Computing Community Consortium Blog

The goal of the Computing Community Consortium (CCC) is to catalyze the computing research community to debate longer range, more audacious research challenges; to build consensus around research visions; to evolve the most promising visions toward clearly defined initiatives; and to work with the funding organizations to move challenges and visions toward funding initiatives. The purpose of this blog is to provide a more immediate, online mechanism for dissemination of visioning concepts and community discussion/debate about them.

Human factors

February 9th, 2013 / in Uncategorized / by Ed Lazowska

jpKARLIN2-obit-articleInlineHere’s a “must read” article for you HCI types:  a New York Times obituary for John E. Karlin, a Bell Labs industrial psychologist who is responsible for 7-digit dialing, the layout of the touch tone pad, the length of the cord on telephones (back when they had cords), and a slew of other “everyday things.”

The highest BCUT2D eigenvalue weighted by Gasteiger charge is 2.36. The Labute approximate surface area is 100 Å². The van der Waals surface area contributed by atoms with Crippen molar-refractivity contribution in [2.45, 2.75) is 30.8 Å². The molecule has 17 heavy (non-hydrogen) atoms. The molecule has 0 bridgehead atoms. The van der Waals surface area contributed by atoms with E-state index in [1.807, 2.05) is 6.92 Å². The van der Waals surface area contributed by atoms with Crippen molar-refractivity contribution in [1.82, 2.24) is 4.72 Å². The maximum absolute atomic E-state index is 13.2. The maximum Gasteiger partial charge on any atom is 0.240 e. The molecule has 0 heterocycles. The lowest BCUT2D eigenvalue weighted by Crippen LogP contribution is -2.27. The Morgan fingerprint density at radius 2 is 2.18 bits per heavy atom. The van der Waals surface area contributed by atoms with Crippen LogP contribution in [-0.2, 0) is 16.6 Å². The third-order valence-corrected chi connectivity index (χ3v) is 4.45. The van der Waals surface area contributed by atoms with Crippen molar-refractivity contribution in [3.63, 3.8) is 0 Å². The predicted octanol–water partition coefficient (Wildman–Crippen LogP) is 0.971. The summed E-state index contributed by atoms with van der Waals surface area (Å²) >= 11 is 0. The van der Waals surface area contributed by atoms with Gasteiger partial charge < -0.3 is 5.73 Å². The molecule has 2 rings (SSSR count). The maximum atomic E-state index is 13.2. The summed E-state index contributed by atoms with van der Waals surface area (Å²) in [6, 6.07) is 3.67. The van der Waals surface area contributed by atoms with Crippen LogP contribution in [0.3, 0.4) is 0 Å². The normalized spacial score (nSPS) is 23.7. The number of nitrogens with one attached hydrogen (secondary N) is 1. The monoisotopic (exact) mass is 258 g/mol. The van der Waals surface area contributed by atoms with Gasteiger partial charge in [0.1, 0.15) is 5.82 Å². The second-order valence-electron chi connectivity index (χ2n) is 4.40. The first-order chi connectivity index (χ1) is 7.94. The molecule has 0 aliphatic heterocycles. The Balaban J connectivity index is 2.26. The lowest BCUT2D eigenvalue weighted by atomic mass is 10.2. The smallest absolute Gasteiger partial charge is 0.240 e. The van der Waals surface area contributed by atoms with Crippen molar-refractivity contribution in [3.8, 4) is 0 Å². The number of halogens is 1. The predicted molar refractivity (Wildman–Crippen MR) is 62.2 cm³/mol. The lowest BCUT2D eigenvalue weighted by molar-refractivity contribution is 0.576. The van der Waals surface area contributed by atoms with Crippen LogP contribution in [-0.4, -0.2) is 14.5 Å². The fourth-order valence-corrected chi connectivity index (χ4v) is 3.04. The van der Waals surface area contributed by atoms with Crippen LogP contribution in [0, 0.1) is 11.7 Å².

“A generation ago, when the poetry of PEnnsylvania and BUtterfield was about to give way to telephone numbers in unpoetic strings, a critical question arose: Would people be able to remember all seven digits long enough to dial them?

“And when, not long afterward, the dial gave way to push buttons, new questions arose: round buttons, or square? How big should they be? Most crucially, how should they be arrayed? In a circle? A rectangle? An arc?

“For decades after World War II, these questions were studied by a group of social scientists and engineers in New Jersey led by one man, a Bell Labs industrial psychologist named John E. Karlin.”

Read this fascinating article here.

Human factors